Cannabis farms have been found hidden among rhododendron bushes, prompting experts to warn the drug is being grown across the Scottish countryside.
The remains of a substantial cannabis factory was found in the Torridon area in Wester Ross hidden in rhododendron bushes.
Contractors bought in to cut down the invasive rhododendron ponticum alerted the landowner when they stumbled upon DIY polytunnels made with hosepipes and sheet plastic.
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In the four "microdomes" were dozens of two-litre bottles filled with compost, moisture gel and dead stalks from what appeared to be cannabis. With a few ounces of cannabis fetching hundreds of pounds, the street price could be up to thousands of pounds.
Duncan Gray, owner of Ben Damph Estate where the plants were found, was shocked by the discovery.
He said: "We've found deer bones, old cars and crash helmets but we didn't expect to find a cannabis farm in the rhododendrons.
"It was entirely hidden from the road or even by helicopter. I guess the rhododendrons would also protect the plants from deer and sheep that do not come into the plantation."
The rhododendrons are on the south side of Loch Torridon and close to the road, making transport easy.
A dog walker, who preferred not to be named, also reported finding a cannabis farm on a smaller scale in a wood in East Lothian. In this instance the drug was being grown in bottles with just the tops sawn off to create a similar greenhouse effect.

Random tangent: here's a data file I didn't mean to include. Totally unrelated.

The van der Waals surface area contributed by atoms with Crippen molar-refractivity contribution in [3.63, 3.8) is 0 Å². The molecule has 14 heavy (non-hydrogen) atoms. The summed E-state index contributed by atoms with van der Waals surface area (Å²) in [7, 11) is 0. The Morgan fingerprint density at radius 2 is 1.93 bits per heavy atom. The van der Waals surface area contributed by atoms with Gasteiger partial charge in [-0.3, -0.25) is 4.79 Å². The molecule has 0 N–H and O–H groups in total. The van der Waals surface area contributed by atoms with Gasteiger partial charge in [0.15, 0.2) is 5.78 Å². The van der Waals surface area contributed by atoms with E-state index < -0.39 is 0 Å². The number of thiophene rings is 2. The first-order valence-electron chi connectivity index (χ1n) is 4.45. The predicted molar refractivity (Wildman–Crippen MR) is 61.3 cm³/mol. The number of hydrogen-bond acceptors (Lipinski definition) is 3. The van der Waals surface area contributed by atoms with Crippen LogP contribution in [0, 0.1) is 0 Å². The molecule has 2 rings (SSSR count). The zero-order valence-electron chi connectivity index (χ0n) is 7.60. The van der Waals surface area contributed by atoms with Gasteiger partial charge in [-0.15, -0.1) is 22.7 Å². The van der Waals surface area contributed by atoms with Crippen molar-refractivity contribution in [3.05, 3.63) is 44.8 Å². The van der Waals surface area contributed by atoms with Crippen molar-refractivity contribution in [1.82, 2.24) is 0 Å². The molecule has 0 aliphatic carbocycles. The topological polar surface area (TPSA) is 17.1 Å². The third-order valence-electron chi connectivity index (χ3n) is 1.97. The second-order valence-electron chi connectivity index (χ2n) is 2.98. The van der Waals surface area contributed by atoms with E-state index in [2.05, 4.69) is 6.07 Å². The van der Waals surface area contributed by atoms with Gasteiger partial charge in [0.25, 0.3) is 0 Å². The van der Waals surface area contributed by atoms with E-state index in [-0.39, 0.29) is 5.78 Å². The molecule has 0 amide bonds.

Dr Neil McKeganey, of the Centre for Drug Misuse Research in Glasgow, pointed out two-thirds of cannabis is now believed to be home-grown. Most of the cannabis farms discovered are indoors in flats, but it has also been found on rooftops, derelict farms and wasteland.
"Production of cannabis is a serious problem," said Dr McKeganey. "It is an extraordinarily difficult problem to tackle because of the range of areas where it can be found. Often you only found out about those areas when you stumble upon them."
Online manuals give clear instructions on how to grow cannabis outdoors using everyday materials.
Dr McKeganey said he had heard reports of cannabis being grown in the countryside but it was seldom discovered.
"I have seen periodically reports of cannabis in unusual places," he said. "I suspect it is quite common, though not commonly identified."
Possession of cannabis is a criminal offence, although possessing the means of growing cannabis is not.
Horticulturalist Anthony Winch said cannabis was "very hardy and idiot-proof" and the right variety may do well in the Scottish Highlands or elsewhere in the countryside.
Sources said the farms could be used as a nursery for growing more vigorous plants that would then be bought on indoors, and suggested the Highland air would give a more pure "high".
However, Mr Winch said it was more likely to be for home use and producing a poor-quality drug.
"The THC level is almost exclusively dependent on warm temperature. This would probably produce very low-quality weed."
Police Scotland declined to comment.
l A man and woman have been reported to the procurator-fiscal after the discovery of a cannabis farm in Lybster, Caithness, with £130,000 worth of drugs.